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Insights into Domestic Gas Prospectivity Onshore Germany

Over the summer of 2021, 1st Subsurface provided three University of Aberdeen students with MSc projects. Focussing on the Southern Permian Basin, and using TROVE KnowledgeBases to inform their research, these projects were a great success.

Over the last few weeks our three students (Alexzandra, Queen & Angeliki) have been sharing their findings. We'd like to thank all three of the students for their hard work throughout and wish them all the best for their careers.

This week, Angeliki describes her project focussing on the Permian of onshore Germany.

If you would like to reach out to Angeliki, you can do so here:


From May 2021 to August 2021, I undertook my summer project as a requirement of my MSc at The University of Aberdeen. The project presents a comprehensive and systematic overview of the onshore gas exploration and production in the Southern Permian Basin area of Germany and was also meant to act as a reference to future geoscientists who will be interested in these fields. As, in Germany, there is no equivalent of the Oil and Gas Authority or Norwegian Petroleum Data data release agencies, the ultimate project goal was to stimulate the energy industry to continue their activities in the basin and break German taboos on shale gas.

Project challenges

The data collection for this study turned out to be much more complicated than expected, in particular regarding reservoir petrophysical/geological and hydrocarbon property data availability. The Southern Permian Basin gas province extends over Lower Saxony area, Nordrhein-Westfalen, Hamburg, Schleswig-Holstein, Sachsen-Anhalt, Brandenburg and Mecklenburg-Vorpommern. Lower Saxony area, containing 230 hydrocarbon fields and discoveries, has been the only area I managed to find high quality technical data on, therefore this project’s findings are based on Lower Saxony fields.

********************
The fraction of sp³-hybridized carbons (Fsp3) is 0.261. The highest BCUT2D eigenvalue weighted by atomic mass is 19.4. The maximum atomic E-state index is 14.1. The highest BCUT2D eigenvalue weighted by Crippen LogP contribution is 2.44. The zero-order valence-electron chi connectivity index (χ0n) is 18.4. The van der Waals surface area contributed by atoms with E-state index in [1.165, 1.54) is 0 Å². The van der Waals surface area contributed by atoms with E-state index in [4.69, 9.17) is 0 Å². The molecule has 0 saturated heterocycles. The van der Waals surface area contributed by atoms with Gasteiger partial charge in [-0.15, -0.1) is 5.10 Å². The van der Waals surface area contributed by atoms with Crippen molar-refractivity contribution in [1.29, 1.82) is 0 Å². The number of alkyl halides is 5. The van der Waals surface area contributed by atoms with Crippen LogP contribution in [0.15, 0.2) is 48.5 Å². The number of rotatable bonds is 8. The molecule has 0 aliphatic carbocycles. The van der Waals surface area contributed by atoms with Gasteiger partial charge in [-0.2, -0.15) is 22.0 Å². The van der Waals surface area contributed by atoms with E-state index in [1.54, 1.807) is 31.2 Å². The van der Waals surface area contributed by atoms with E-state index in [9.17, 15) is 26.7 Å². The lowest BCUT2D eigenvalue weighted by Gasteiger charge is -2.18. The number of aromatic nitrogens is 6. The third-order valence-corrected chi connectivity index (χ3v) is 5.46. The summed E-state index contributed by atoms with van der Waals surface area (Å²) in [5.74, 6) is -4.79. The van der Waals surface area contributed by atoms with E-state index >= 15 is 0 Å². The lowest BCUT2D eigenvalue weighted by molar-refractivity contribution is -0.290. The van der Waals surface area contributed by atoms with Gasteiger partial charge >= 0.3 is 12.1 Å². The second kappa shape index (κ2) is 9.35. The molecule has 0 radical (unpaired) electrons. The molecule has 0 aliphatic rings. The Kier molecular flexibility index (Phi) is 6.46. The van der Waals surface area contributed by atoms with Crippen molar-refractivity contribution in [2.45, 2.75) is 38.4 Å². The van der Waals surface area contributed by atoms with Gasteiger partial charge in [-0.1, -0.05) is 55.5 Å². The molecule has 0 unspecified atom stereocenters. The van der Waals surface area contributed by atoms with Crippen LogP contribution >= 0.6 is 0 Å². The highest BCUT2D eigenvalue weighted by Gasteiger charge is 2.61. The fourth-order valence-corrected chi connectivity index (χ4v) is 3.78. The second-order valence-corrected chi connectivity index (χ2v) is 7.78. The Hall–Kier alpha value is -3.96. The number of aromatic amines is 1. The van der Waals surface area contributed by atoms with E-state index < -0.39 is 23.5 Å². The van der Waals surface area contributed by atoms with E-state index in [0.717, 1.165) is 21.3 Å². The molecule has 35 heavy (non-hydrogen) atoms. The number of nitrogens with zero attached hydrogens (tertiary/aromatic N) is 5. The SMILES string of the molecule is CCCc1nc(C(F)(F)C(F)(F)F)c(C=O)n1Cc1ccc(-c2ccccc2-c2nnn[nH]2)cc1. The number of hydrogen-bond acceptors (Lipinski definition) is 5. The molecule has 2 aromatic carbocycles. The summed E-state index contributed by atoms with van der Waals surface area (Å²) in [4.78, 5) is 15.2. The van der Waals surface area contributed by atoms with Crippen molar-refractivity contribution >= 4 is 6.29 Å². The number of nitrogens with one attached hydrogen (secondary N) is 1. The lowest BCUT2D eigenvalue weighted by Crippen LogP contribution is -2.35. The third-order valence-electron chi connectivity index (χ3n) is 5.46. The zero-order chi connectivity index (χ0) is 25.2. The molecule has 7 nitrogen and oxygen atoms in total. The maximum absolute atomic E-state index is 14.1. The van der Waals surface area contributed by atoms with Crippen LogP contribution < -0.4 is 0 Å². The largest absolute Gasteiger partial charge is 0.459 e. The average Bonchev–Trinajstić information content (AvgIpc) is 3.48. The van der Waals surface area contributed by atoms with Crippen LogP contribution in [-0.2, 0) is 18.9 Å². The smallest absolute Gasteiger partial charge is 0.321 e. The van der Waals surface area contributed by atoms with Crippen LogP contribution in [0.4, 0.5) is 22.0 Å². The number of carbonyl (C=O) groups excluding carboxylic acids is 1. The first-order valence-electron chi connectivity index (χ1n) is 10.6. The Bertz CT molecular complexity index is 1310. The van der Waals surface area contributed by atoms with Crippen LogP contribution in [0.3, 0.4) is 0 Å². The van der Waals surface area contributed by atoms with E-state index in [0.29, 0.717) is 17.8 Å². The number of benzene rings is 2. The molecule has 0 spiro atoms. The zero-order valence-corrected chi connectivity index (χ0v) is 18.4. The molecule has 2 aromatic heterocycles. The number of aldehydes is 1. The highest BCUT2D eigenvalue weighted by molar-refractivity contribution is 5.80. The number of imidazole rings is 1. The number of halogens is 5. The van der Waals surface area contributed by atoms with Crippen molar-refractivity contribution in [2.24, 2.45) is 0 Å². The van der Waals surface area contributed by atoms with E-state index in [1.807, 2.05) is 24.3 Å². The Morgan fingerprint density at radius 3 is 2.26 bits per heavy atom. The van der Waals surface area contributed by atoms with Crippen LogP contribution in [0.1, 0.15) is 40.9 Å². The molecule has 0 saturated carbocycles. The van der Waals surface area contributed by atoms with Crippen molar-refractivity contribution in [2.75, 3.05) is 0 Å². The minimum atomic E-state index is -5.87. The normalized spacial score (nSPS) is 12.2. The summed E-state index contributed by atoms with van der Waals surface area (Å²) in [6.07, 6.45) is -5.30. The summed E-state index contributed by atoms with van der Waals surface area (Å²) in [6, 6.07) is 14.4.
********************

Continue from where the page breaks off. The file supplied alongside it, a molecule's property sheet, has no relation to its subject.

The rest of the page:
Reasons are:

1. Lack of openly available online publications, combined with pandemic-related limitations to travel in order to visit libraries.

2. The mining law in Germany allows confidentiality of data for almost indefinite times.

Fig 1. Outline Map for Lower Saxony Basin, Germany (Data Source: Geluk, Marinus, 2005).

Exploration and Production History

Exploration began early on the onshore part of German Basin, with first discovery and first oil dating back to 1861. A first shallow gas discovery was made by chance in 1910 whilst drilling for water near Hamburg, but the first deep gas discovery, the Bentheim field, only followed in 1938. The same time intense drilling efforts in the former East Germany (GDR) resulted in a first gas discovery in 1964. Discoveries started predominantly after World War II and decreased rapidly after 1999.

Recently, discoveries are very limited onshore (only four between 2010-2020 and 2 between 2015-2020), but some large accumulations have still been proven (e.g., Römerberg, 2006, actually nearly doubled the Upper Rhine Graben resources).

Fig 2. Onshore field discovery years (TROVE)

Fields in Lower Saxony have predominantly Permian (120), Triassic (92) and Carboniferous (26) reservoir ages as shown in Fig.3

Fig 3. Reservoir Ages (TROVE)
Fig 4. Gas Reservoirs Period

Fig 4. shows a more detailed breakdown, most of reservoir age showing the predominant ages Permian (49%), consisting of both Rotliegend sandstone and Zechstein dolomite reservoirs.

Fig 5. Total Gas production in Lower Saxony, based on annual cumulative production per field

German domestic gas production commenced in the mid 1960’s and maintained a plateau rate of between 16-20 million cubic meters per annum through to ~2006. Since then, there has been a steady decline in production levels as discoveries have failed to replace production offtake.

Gas reservoirs

The major reservoirs in German Sector SPB are the Rotliegend sandstones and the Zechstein carbonates. There are also significant reserves in the Buntsandstein (Triassic) and Carboniferous sandstones, Middle Triassic, Malm (Jurassic), Dogger (Jurassic), Lias (Jurassic), Cretaceous and Tertiary oil fields account for associated-gas production in the region.